Online environmental magazine Grist reports on the environmental justice advocacy led by Latinas in San Bernardino. The article spotlights the leading role of Center for Community Action and Environmental Justice in organizing the community. CCAEJ was founded by CDT ally Penny Newman and is a member organization of CDT partners Inland Empowerment and California Environmental Justice Alliance, and CDT-endorsed Abigail Medina is on their board.
E2 released data on the state and future of clean energy jobs in California. One snapshot: more than 500,000 Californians work across clean energy industries, compared to 89,000 in all fossil fuel industries combined.
Schools and Communities First 2.0
The progressive coalition of groups led by CDT partner Million Voters Project have submitted a revised Schools and Communities First initiative to qualify for the 2020 ballot. Per the steering committee:
“The 2.0 version will continue to generate $11 billion in revenue for schools and local communities by closing the commercial property tax loophole in Prop 13. It will also expand protections for small businesses, broaden the reach of education funding, and strengthen zoning language to ensure large corporations cannot avoid reassessment.
The new measure will ensure every school gets the resources it needs, it will exempt small businesses with property valued under $3 million (up from $2 million to account for coastal communities), and ask the 13% of commercial property owners with property valued above that mark to pay their fair share to make Prop 13 work for all of us.
The 2.0 version strengthens our hand going into 2020 and neutralizes some of the opposition in this legacy electoral battle. We will once again have to gather the signatures to qualify this new version, but are confident we can do so, especially given the campaign infrastructure and momentum we have built. Once we qualify the new version, we will pull back the old version.”
Duncan Hunter’s trial was rescheduled for January 14, well after the filing deadline in December, which will make it harder for other Republicans to challenge Hunter and make it easier for CDT-supported Democrat Ammar Campa-Najjar to make his case to voters. Per Scott Lay’s The Nooner, “While it’s still a likely Republican seat, the delay is good news for Democrat Ammar Campa-Najjar. He wants Hunter on the March 3 ballot along with five other Republicans. That sets up primary wins for Campa-Najjar and Hunter, even if Hunter is convicted awaiting sentencing. It is now very possible that voters in the East San Diego County district could have Hunter and Campa-Najjar on the ballot in November with Hunter behind bars.”
Governor Newsom signed CDT-endorsed Assemblymember Shirley Weber’s landmark police use-of-deadly-force bill into law. The bill takes effect January 1.
CalMatters profiles some of the remaining 1,200 bills the state legislature will consider over the next month, including housing, employment and education.
Equality California is sponsoring a bill, SB 145 (Wiener), to “eliminate the discrepancy in how gay and straight young adults are punished for having sex with a minor.” Modesto Councilmember Mani Grewal, a moderate Democratic candidate for State Senate District 5, is using anti-LGBTQ rhetoric to attack the bill and CDT-endorsed candidate and lesbian Latinx Assemblymember Susan Eggman. Grewal has already raised over $800,000 for his campaign — our support of Eggman will help her defeat Grewal and continue to set a more progressive agenda in Sacramento.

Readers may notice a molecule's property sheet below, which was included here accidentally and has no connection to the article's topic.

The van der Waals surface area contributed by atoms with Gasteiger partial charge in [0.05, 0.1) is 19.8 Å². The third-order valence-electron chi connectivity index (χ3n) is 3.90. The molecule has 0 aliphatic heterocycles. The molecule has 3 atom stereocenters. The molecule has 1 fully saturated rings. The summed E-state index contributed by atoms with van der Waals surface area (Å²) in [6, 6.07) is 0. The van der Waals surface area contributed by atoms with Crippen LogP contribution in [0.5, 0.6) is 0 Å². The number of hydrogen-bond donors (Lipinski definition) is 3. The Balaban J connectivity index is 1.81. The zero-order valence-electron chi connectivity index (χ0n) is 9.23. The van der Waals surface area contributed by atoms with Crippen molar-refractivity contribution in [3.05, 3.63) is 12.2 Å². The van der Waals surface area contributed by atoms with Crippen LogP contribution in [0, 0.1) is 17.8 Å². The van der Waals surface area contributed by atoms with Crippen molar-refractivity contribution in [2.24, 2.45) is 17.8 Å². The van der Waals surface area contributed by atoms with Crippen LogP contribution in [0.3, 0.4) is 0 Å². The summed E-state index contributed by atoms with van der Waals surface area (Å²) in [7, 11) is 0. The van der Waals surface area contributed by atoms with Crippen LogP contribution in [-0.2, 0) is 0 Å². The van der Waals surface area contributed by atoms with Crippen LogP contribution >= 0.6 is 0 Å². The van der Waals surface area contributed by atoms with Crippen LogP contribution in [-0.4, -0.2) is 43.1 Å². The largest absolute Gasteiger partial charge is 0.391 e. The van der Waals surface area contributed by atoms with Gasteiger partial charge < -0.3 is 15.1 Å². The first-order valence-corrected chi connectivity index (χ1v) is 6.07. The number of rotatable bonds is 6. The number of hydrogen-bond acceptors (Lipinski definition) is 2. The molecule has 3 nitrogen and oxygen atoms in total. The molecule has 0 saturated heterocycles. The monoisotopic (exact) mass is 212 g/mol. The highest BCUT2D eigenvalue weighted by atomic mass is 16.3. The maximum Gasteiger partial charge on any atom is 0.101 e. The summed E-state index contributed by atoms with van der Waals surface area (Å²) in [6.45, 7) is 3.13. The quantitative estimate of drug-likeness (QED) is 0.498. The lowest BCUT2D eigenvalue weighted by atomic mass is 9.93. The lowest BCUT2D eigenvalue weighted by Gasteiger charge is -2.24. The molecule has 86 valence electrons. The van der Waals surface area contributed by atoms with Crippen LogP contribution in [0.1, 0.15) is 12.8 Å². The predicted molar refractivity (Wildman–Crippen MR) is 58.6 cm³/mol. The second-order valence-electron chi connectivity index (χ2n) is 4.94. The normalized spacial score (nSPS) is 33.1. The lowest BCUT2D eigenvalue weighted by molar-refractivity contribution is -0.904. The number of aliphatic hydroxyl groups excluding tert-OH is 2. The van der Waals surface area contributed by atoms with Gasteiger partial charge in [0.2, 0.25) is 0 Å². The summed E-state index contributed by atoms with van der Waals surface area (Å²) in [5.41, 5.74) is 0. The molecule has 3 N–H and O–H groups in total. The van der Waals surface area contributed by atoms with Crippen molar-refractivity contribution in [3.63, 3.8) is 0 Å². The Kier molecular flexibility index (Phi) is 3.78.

CalMatters looks at how Californians would be affected by federal administration’s proposal “making it harder for legal immigrants to get green cards if they use — or are likely to use — Medicaid, food stamps and other social safety net programs.” The California Budget and Policy Center does a deeper dive into the chilling effect of the proposal, estimating that it could impact up to 2.2 million immigrant family members, especially Latinx and Asian families and children. “The new public charge rule will push thousands of Californians into poverty, negatively impact the health and well-being of immigrant families across the state, and result in damages to the state economy. Even the threat of being classified as a “public charge” has sowed fear in immigrant communities and has caused many families to forgo much needed health, food, and housing assistance. Furthermore, it is not only another blatant attack on immigrant families and communities, it is also an attack on families and individuals who access public benefits more broadly. This latest rule, along with many other harsh actions taken by this Administration, will harm the socioeconomic well-being of many California families today and future generations.”
Groundswell Foundation and AAPI Civic Engagement Fund produced a report on the role of women of color in turning out the vote in 2018 and their potential to greatly impact the 2020 election. “This report spotlights the 2018 midterms, but also sets this key moment against the backdrop of movements for change since 2008 and beyond. This is a story of Black women on the frontlines of democratic demands for progressive change and social justice turning out to the polls. It is also a story that is magnified and made more impactful because in 2018 Latinas and AAPI women joined in and showed up in greater numbers and shared similar viewpoints. Together, 2018 marked a milestone of women of color reaching their potential as a powerful electorate.” (Emphasis ours)